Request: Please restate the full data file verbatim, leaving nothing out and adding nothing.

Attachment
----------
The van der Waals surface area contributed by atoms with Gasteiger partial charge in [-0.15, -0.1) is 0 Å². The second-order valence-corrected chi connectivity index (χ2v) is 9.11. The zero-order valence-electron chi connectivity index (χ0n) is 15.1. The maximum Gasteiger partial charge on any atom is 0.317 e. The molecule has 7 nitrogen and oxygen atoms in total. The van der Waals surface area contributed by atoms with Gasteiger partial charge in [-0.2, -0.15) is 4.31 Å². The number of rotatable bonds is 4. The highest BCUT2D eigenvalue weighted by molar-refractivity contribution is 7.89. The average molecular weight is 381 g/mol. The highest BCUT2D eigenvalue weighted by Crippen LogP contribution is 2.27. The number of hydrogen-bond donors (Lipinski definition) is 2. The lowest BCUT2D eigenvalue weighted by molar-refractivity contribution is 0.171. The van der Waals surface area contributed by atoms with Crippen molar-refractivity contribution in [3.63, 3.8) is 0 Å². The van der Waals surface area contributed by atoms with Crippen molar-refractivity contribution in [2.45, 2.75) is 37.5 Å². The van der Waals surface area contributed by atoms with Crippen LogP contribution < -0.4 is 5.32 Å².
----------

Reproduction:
The van der Waals surface area contributed by atoms with Gasteiger partial charge in [-0.15, -0.1) is 0 Å². The second-order valence-corrected chi connectivity index (χ2v) is 9.11. The zero-order valence-electron chi connectivity index (χ0n) is 15.1. The maximum Gasteiger partial charge on any atom is 0.317 e. The molecule has 7 nitrogen and oxygen atoms in total. The van der Waals surface area contributed by atoms with Gasteiger partial charge in [-0.2, -0.15) is 4.31 Å². The number of rotatable bonds is 4. The highest BCUT2D eigenvalue weighted by molar-refractivity contribution is 7.89. The average molecular weight is 381 g/mol. The highest BCUT2D eigenvalue weighted by Crippen LogP contribution is 2.27. The number of hydrogen-bond donors (Lipinski definition) is 2. The lowest BCUT2D eigenvalue weighted by molar-refractivity contribution is 0.171. The van der Waals surface area contributed by atoms with Crippen molar-refractivity contribution in [3.63, 3.8) is 0 Å². The van der Waals surface area contributed by atoms with Crippen molar-refractivity contribution in [2.45, 2.75) is 37.5 Å². The van der Waals surface area contributed by atoms with Crippen LogP contribution < -0.4 is 5.32 Å².